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Unknown Photographer

Archbishop Hélder Pessoa Câmara (center), leader of a nonviolent campaign for social justice in Brazil, receives the Martin Luther King, Jr. award from SCLC President Reverend Ralph David Abernathy, August 13, 1970
Vintage wire photograph on paper
7 x 9 3/4 in. (17.78 x 24.77 cm)

Creation Place: North America
Technique: Photography
Credit Line: Restricted gift of Michael Mattis and Judy Hochberg in honor of Myrlie Evers-Williams.
Accession Number: P2021.13.100

Receives Martin Luther King Award: Archbishop Helder Camara Pessoa (center), leader of a nonviolent campaign for social justice in Brazil, receives the Martin Luther King, Jr. award from Southern Christian Leadership Conference President Reverend Ralph David Abernathy (right) as Mrs. Martin Luther King, Jr. looks on. The presentation was made last night at the annual convention of the Southern Christian Leadership Conference in Atlanta, Georgia.

Ralph Abernathy (1926-1990) was a Baptist minister who, with Martin Luther King, Jr., organized the historic Montgomery Bus Boycotts. Abernathy co-founded the Southern Christian Leadership Conference and was a major Civil Rights figure, serving as close adviser to King and later assuming SCLC Presidency.

Coretta Scott King (1927-2006) was an American author, activist and Civil Rights leader. She was the wife of Martin Luther King, Jr., and she helped lead the Civil Rights Movement in the 1960s. She took part in the Montgomery Bus Boycott of 1955 and worked to pass the 1964 Civil Rights Act.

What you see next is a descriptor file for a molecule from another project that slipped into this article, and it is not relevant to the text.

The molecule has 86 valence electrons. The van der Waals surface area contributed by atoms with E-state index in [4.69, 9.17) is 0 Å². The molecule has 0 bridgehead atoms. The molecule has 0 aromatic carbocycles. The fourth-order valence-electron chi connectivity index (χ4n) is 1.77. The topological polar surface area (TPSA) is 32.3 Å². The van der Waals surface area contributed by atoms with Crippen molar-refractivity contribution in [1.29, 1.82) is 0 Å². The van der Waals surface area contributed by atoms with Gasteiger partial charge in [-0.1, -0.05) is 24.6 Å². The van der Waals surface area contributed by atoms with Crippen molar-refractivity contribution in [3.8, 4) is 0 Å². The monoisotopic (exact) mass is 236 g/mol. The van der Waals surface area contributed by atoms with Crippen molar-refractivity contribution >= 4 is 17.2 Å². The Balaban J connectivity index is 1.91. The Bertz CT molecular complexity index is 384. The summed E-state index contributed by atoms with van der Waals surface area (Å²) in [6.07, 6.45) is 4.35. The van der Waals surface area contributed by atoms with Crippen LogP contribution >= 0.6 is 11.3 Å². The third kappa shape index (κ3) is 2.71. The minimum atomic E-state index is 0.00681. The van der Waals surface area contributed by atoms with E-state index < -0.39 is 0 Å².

Dom Hélder Pessoa Câmara (1909-1999) was a Brazilian Catholic Archbishop. He was the Archbishop of Olinda and Recife, serving from 1964 to 1985, during the military regime of the country. An advocate of liberation theology, he is remembered for his social and political work for the poor and for Human Rights and democracy during the military regime. Câmara preached for a church closer to the disfavored people and for non-violence. He is quoted as having said, "When I give food to the poor, they call me a saint. When I ask why they are poor, they call me a communist."

On recto: typewritten title and date.
On verso: date stamp.

Wire photographs were originally transmitted over phonelines, then later, by satellite. They were first used in the early 1920s. Associated Press became a leader with this. After pigment touch-ups, etc., the print is put into a drum (like a drum scanner). The image gets converted into audio tones that are transmitted. The tones are received and beamed onto photo-sensitive paper. Wire photographs are copies without originals---they are hybrid, transmitted objects. (Britt Salvesen, Curator and Department Head, Photography Department, Los Angeles County Museum of Art, March 30-31, 2022)

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  • Image Dimensions: 7 x 9 3/4 in. (17.78 x 24.77 cm) Measured by Hudson, Karen
  • Sheet Dimensions: 8 15/16 x 10 1/16 in. (22.7 x 25.56 cm) Measured by Hudson, Karen

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